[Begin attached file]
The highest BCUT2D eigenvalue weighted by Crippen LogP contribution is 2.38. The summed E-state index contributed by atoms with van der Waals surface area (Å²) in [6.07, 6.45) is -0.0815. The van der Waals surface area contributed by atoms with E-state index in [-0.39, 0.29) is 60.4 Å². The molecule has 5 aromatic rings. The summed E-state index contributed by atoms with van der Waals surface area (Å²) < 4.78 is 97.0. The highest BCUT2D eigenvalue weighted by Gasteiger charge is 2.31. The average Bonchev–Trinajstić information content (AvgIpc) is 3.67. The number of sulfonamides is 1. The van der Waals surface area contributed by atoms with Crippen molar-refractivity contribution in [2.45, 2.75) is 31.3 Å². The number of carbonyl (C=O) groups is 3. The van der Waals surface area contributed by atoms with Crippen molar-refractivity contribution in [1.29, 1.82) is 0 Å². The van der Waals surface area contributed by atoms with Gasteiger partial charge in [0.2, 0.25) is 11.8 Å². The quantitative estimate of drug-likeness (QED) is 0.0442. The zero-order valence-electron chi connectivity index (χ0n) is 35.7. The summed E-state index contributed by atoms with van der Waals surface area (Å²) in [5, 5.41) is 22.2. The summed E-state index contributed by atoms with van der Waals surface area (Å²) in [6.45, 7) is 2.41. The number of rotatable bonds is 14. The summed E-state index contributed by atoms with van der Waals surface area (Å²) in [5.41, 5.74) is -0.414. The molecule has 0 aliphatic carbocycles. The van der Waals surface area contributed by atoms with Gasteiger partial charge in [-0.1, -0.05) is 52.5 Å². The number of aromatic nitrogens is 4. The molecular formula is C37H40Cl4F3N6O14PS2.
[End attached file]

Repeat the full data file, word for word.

The highest BCUT2D eigenvalue weighted by Crippen LogP contribution is 2.38. The summed E-state index contributed by atoms with van der Waals surface area (Å²) in [6.07, 6.45) is -0.0815. The van der Waals surface area contributed by atoms with E-state index in [-0.39, 0.29) is 60.4 Å². The molecule has 5 aromatic rings. The summed E-state index contributed by atoms with van der Waals surface area (Å²) < 4.78 is 97.0. The highest BCUT2D eigenvalue weighted by Gasteiger charge is 2.31. The average Bonchev–Trinajstić information content (AvgIpc) is 3.67. The number of sulfonamides is 1. The van der Waals surface area contributed by atoms with Crippen molar-refractivity contribution in [2.45, 2.75) is 31.3 Å². The number of carbonyl (C=O) groups is 3. The van der Waals surface area contributed by atoms with Crippen molar-refractivity contribution in [1.29, 1.82) is 0 Å². The van der Waals surface area contributed by atoms with Gasteiger partial charge in [0.2, 0.25) is 11.8 Å². The quantitative estimate of drug-likeness (QED) is 0.0442. The zero-order valence-electron chi connectivity index (χ0n) is 35.7. The summed E-state index contributed by atoms with van der Waals surface area (Å²) in [5, 5.41) is 22.2. The summed E-state index contributed by atoms with van der Waals surface area (Å²) in [6.45, 7) is 2.41. The number of rotatable bonds is 14. The summed E-state index contributed by atoms with van der Waals surface area (Å²) in [5.41, 5.74) is -0.414. The molecule has 0 aliphatic carbocycles. The van der Waals surface area contributed by atoms with Gasteiger partial charge in [-0.1, -0.05) is 52.5 Å². The number of aromatic nitrogens is 4. The molecular formula is C37H40Cl4F3N6O14PS2.